About ten years ago I completed an entire kitchen remodel of an original Eichler Home up in the East Bay Area for some clients who seemed to be very down to earth. They had the whole, low key hippie vibe thing going on, which made it natural for me to assume this project would be a pleasant experience from start to finish… “Wow” was I way off. I should have known early on when, within the first couple of days, the presumptuous, motor mouth mother-in-law came over, and upon seeing me said, “Oh, so you’re the contractor? None of you guys can be trusted!” Caught off guard, and offended by her slanderous remarks, I attempted to diffuse the situation with some humor by offering her a big hug, but she was having nothing to do with that, and instead continued to poison the waters even further with her self-righteous rant. It didn’t take long for me to realize that there must have also been a familial genetic component of neurosis at work in the rest of the family as well.
Jesus help me, my laid back hippies turned out to be life time members of the twilight zone, having drank too much tie-dye in their Koolaid. Sometimes, as an added punishment after what felt like a very short weekend, I would come back to work Monday mornings just to find construction materials, parts, fixtures, and product all moved into the kitchen area where I was working so that these items wouldn’t be in “Their” way, despite us having previously agreed on where would be an acceptable location to store them before installation. This made it necessary for me to spend the first half hour or so moving material back out of the kitchen so that I could continue improving the “Nut House.” In retrospect, I should have built them tinfoil hats instead; at least this way I could have protected any aliens who may have had the misfortune of abducting them? OK, yes, I may still be a little indignant over the mental anguish I suffered, but it’s nothing three dozen chocolate chip cookies, a keg of beer, and ten-thousand dollars worth of therapy couldn’t fix. So, why did this happen? Granted, they knew very little about me, but all the reports from mutual acquaintances regarding my character and abilities had been positive. Yet, from the beginning, there was an air of mistrust that permeated the project. Let me provide further clarity, and a better sense of what I mean by recounting another bizarre occurrence that transpired in the land, “Where rocking horse people eat marshmallow pies.”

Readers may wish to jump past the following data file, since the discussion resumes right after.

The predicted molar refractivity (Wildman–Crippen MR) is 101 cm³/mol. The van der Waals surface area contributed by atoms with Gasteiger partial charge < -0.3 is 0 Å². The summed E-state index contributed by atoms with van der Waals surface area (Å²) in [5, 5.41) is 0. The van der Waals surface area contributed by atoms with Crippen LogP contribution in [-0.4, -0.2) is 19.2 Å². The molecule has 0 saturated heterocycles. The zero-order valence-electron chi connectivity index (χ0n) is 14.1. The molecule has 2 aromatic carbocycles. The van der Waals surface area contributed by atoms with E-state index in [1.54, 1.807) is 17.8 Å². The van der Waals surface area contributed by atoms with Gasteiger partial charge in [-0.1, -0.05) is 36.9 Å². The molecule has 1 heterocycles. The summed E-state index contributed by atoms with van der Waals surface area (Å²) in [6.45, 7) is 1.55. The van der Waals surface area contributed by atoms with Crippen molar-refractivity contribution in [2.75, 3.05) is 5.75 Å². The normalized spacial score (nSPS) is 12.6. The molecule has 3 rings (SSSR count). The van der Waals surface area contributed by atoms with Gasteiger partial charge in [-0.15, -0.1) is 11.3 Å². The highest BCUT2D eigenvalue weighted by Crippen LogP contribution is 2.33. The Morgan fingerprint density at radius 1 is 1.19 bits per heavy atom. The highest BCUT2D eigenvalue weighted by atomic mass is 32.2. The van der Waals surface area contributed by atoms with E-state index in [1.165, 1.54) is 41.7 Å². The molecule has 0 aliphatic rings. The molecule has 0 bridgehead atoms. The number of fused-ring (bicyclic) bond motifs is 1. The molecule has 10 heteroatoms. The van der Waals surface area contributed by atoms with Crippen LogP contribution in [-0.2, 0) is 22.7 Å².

Before the project was even contracted, I had explain to the couple, of “Day Trippers,” that I would expect permit costs to be around $1,500 to $2,000 dollars, possibly more since they did not have a formal set of plans. As a gesture of good will and kindness I offered to see if it would be possible for me to get a simple set of dimensional hand drawings passed over the counter, and perhaps save them the additional expense, since they were allegedly on a tight budget. After some tactful negotiation with the already overwhelmed and frustrated plan check department supervisor, I was able to get everything pushed through for right around $1,200. Very pleased with myself and harboring no ill will for all the additional uncompensated time spent, I joyfully reported the “Good news” about the financial savings. Their responds to the successful achievement I had tactfully accomplished was that of dissatisfaction. “Why,” I asked? “Don’t you remember me telling you that I expected the low end cost to be around $1,500? “Yes,” they recalled. “Then why are you upset? That’s $300 less than originally expected,” I endeavored with bewilderment. “When you told us those figures, we thought you were lying,” they chided with impunity. “What? If you thought I was not being truthful, then why would you hire someone you thought to be a liar?” No response.